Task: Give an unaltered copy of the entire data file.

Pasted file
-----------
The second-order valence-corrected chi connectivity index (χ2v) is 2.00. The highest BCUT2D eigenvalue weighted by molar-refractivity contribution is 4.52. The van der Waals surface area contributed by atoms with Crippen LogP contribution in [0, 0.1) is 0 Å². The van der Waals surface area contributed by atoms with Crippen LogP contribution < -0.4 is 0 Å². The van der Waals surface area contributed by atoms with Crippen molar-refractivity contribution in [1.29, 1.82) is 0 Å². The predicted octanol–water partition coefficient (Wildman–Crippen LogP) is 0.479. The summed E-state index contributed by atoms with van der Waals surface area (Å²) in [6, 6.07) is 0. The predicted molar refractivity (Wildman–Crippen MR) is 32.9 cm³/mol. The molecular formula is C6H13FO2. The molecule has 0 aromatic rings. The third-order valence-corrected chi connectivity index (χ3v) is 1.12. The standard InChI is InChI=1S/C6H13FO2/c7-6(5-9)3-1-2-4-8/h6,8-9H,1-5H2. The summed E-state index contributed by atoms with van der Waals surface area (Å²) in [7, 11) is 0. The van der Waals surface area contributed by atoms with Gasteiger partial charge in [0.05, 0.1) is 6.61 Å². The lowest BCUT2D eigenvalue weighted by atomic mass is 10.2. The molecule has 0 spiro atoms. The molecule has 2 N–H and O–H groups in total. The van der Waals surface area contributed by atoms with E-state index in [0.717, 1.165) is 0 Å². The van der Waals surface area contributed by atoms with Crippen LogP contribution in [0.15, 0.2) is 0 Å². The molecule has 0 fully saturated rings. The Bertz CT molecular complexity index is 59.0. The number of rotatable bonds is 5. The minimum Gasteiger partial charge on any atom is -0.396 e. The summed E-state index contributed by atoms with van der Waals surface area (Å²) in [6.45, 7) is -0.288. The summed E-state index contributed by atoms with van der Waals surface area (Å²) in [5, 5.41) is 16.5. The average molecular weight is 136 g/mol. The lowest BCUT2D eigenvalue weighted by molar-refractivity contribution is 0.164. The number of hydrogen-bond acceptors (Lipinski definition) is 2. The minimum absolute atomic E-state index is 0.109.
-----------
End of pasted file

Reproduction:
The second-order valence-corrected chi connectivity index (χ2v) is 2.00. The highest BCUT2D eigenvalue weighted by molar-refractivity contribution is 4.52. The van der Waals surface area contributed by atoms with Crippen LogP contribution in [0, 0.1) is 0 Å². The van der Waals surface area contributed by atoms with Crippen LogP contribution < -0.4 is 0 Å². The van der Waals surface area contributed by atoms with Crippen molar-refractivity contribution in [1.29, 1.82) is 0 Å². The predicted octanol–water partition coefficient (Wildman–Crippen LogP) is 0.479. The summed E-state index contributed by atoms with van der Waals surface area (Å²) in [6, 6.07) is 0. The predicted molar refractivity (Wildman–Crippen MR) is 32.9 cm³/mol. The molecular formula is C6H13FO2. The molecule has 0 aromatic rings. The third-order valence-corrected chi connectivity index (χ3v) is 1.12. The standard InChI is InChI=1S/C6H13FO2/c7-6(5-9)3-1-2-4-8/h6,8-9H,1-5H2. The summed E-state index contributed by atoms with van der Waals surface area (Å²) in [7, 11) is 0. The van der Waals surface area contributed by atoms with Gasteiger partial charge in [0.05, 0.1) is 6.61 Å². The lowest BCUT2D eigenvalue weighted by atomic mass is 10.2. The molecule has 0 spiro atoms. The molecule has 2 N–H and O–H groups in total. The van der Waals surface area contributed by atoms with E-state index in [0.717, 1.165) is 0 Å². The van der Waals surface area contributed by atoms with Crippen LogP contribution in [0.15, 0.2) is 0 Å². The molecule has 0 fully saturated rings. The Bertz CT molecular complexity index is 59.0. The number of rotatable bonds is 5. The minimum Gasteiger partial charge on any atom is -0.396 e. The summed E-state index contributed by atoms with van der Waals surface area (Å²) in [6.45, 7) is -0.288. The summed E-state index contributed by atoms with van der Waals surface area (Å²) in [5, 5.41) is 16.5. The average molecular weight is 136 g/mol. The lowest BCUT2D eigenvalue weighted by molar-refractivity contribution is 0.164. The number of hydrogen-bond acceptors (Lipinski definition) is 2. The minimum absolute atomic E-state index is 0.109.